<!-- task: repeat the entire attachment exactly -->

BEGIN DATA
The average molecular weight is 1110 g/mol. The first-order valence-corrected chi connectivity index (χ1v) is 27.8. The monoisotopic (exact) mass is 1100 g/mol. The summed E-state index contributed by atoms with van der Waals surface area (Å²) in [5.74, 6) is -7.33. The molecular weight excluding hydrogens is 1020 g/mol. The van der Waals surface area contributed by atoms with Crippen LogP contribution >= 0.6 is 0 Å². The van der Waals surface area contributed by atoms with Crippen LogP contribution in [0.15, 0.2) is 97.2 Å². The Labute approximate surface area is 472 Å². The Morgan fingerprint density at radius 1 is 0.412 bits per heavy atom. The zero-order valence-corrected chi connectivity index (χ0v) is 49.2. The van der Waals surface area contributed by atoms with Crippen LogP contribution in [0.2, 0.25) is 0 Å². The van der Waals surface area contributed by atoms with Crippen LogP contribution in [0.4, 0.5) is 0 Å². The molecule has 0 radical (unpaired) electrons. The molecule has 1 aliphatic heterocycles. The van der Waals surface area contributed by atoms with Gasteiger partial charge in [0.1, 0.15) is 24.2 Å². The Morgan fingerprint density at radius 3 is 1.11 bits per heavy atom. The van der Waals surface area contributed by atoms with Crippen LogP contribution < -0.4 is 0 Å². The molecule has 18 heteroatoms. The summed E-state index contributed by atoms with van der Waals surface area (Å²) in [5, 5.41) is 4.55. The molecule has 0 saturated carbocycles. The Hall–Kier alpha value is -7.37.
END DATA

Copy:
The average molecular weight is 1110 g/mol. The first-order valence-corrected chi connectivity index (χ1v) is 27.8. The monoisotopic (exact) mass is 1100 g/mol. The summed E-state index contributed by atoms with van der Waals surface area (Å²) in [5.74, 6) is -7.33. The molecular weight excluding hydrogens is 1020 g/mol. The van der Waals surface area contributed by atoms with Crippen LogP contribution >= 0.6 is 0 Å². The van der Waals surface area contributed by atoms with Crippen LogP contribution in [0.15, 0.2) is 97.2 Å². The Labute approximate surface area is 472 Å². The Morgan fingerprint density at radius 1 is 0.412 bits per heavy atom. The zero-order valence-corrected chi connectivity index (χ0v) is 49.2. The van der Waals surface area contributed by atoms with Crippen LogP contribution in [0.2, 0.25) is 0 Å². The van der Waals surface area contributed by atoms with Crippen LogP contribution in [0.4, 0.5) is 0 Å². The molecule has 0 radical (unpaired) electrons. The molecule has 1 aliphatic heterocycles. The van der Waals surface area contributed by atoms with Gasteiger partial charge in [0.1, 0.15) is 24.2 Å². The Morgan fingerprint density at radius 3 is 1.11 bits per heavy atom. The van der Waals surface area contributed by atoms with Crippen LogP contribution < -0.4 is 0 Å². The molecule has 18 heteroatoms. The summed E-state index contributed by atoms with van der Waals surface area (Å²) in [5, 5.41) is 4.55. The molecule has 0 saturated carbocycles. The Hall–Kier alpha value is -7.37.